https://arctichealth.org/en/permalink/ahliterature35481
Source
Caries Res. 1995;29(6):449-54
Publication Type
Article
Date
1995
Author
M. Grindefjord
G. Dahllöf
T. Modéer
Author Affiliation
Department of Orthodontics and Pediatric Dentistry, School of Dentistry, Karolinska Institutet, Stockholm, Sweden.
Source
Caries Res. 1995;29(6):449-54
Date
1995
Language
English
Publication Type
Article
Keywords
Chi-Square Distribution
Child, Preschool
Dental Caries - epidemiology - microbiology
Dental Caries Susceptibility
Dentition, Primary
Disease Progression
Female
Humans
Lactobacillus - isolation & purification
Longitudinal Studies
Male
Prevalence
Research Support, Non-U.S. Gov't
Risk assessment
Statistics, nonparametric
Streptococcus mutans - isolation & purification
Sweden - epidemiology
Abstract
The development of dental caries from the age of 2.5 to 3.5 years was studied longitudinally in 692 children living in the southern suburbs of Stockholm. The parents answered a structured questionnaire concerning the family's social and immigrant background as well as the dietary habits, oral hygiene and fluoride exposure of their children. Furthermore, the occurrence of mutans streptococci and lactobacilli was determined in samples taken from the tongue of the children, and the buffer capacity of the saliva was measured. At baseline examination, 11.3% of the children exhibited dental caries. At follow-up, 1 year later, decayed and/or filled surfaces were registered in 36.7% of the subjects. The majority of the new lesions were located on the occlusal surfaces of the second molar. Ninety-two percent of the children with caries at baseline developed new carious lesions during the 1-year period, compared to 29% of the children who were caries-free at baseline (p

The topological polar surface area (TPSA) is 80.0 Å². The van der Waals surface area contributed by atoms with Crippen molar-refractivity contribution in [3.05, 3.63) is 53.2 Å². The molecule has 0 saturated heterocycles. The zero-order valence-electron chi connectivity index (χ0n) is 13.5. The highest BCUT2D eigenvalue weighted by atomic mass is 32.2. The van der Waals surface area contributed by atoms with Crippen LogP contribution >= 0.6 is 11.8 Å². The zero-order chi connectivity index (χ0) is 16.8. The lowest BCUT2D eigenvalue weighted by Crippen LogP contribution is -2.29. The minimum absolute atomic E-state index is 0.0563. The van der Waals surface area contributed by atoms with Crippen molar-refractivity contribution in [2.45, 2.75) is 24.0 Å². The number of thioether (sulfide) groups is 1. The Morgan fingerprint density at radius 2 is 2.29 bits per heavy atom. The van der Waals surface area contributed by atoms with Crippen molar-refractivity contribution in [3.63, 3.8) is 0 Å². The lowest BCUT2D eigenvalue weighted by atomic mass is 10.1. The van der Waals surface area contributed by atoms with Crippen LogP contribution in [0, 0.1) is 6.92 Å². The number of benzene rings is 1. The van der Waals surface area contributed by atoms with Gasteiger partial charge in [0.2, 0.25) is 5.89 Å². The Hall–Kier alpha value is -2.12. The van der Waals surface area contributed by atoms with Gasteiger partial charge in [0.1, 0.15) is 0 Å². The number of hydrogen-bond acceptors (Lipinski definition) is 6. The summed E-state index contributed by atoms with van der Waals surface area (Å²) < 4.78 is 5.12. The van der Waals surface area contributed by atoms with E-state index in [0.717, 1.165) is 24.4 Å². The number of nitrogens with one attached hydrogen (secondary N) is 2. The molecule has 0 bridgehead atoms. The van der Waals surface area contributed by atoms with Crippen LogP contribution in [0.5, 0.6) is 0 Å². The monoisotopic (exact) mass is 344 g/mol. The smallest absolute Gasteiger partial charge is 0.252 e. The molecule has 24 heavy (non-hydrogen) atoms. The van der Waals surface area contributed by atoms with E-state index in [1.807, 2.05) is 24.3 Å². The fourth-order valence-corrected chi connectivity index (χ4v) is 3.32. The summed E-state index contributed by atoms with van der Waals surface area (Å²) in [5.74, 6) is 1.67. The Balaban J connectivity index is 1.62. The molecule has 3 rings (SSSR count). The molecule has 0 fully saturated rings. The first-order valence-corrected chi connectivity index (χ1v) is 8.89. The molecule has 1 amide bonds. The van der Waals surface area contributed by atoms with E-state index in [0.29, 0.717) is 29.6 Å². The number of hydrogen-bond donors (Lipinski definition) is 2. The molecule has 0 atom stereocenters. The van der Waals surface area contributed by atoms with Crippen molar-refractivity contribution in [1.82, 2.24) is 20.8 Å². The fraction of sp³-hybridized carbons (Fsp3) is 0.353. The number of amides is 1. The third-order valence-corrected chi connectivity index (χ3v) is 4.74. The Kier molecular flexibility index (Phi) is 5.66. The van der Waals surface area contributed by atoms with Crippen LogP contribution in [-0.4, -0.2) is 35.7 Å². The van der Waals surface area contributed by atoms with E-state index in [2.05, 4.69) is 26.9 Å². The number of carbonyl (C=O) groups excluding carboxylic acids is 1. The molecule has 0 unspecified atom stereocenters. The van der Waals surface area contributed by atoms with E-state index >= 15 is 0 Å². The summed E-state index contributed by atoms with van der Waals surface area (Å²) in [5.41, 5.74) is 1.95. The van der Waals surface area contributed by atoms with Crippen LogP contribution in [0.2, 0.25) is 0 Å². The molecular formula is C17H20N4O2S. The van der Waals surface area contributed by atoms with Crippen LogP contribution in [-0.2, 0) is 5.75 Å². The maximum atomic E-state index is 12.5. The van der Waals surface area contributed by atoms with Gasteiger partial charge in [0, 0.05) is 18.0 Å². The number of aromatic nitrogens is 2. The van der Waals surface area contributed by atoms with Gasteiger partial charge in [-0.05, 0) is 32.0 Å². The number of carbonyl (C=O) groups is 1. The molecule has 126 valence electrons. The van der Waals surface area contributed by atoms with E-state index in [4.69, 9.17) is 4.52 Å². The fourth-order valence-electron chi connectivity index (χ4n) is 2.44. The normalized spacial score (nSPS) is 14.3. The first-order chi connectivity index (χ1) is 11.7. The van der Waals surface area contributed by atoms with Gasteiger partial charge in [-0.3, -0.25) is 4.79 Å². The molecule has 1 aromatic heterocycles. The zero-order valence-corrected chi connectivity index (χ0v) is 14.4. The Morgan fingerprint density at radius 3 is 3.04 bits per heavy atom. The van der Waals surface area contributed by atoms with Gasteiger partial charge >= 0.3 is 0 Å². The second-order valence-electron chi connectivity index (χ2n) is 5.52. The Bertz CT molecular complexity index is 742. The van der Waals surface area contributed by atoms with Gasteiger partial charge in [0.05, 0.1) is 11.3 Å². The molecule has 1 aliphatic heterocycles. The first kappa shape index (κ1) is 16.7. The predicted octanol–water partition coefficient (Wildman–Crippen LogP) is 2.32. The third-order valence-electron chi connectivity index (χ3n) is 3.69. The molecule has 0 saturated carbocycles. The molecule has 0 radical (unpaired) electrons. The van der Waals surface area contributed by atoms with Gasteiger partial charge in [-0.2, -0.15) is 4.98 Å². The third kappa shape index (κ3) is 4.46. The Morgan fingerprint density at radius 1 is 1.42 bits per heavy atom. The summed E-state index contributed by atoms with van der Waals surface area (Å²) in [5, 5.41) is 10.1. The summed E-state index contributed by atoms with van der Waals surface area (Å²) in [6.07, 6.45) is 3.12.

PubMed ID
8556747 View in PubMed
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Caries experience as predictor for caries incidence.

https://arctichealth.org/en/permalink/ahliterature42348
Source
Community Dent Oral Epidemiol. 1976 Mar;4(2):66-9
Publication Type
Article
Date
Mar-1976
Author
J M Birkeland
L. Broach
L. Jorkjend
Source
Community Dent Oral Epidemiol. 1976 Mar;4(2):66-9
Date
Mar-1976
Language
English
Publication Type
Article
Keywords
Adolescent
Child
Dental Caries - epidemiology - prevention & control
Dental Caries Susceptibility
Female
Fluorides, Topical - therapeutic use
Humans
Male
Norway
Prognosis
Abstract
The caries increment (filled surfaces) from the ages 7 to 15 years were compared in children with three or fewer (low prevalence group) or eight or more filled surfaces (high prevalence group) at the age of 8. The children participated in a fortnightly fluoride mouthrinsing program (10 ml of 0.2% NaF). Following 8 years of dental treatment and caries prophylaxis, the caries increments were 11.4 (s.d. = 7.7, n = 23 subjects) and 17.1 (s.d. = 9.6, n = 39 subjects) surfaces, i.e. significantly different (t = 2.376). Significantly (t = 4.034) more fillings had been required in the high than in the low prevalence group (31.1 +/- 17.1 vs. 15.5 +/- 9.6). The "risk group" could be identified at the ages of 7 to 8 by high caries prevalence and high ratio fillings/caries increment. Social class and number of teeth accounted more for the initial caries prevalence than for the caries increment. Correlation analyses revealed a significant, but not strong (r = 0.50), association between caries prevalence at the age of 7 and increment of fillings.
PubMed ID
1062253 View in PubMed
Less detail

Caries occurrence and its determinants in Finnish mentally retarded children.

https://arctichealth.org/en/permalink/ahliterature236001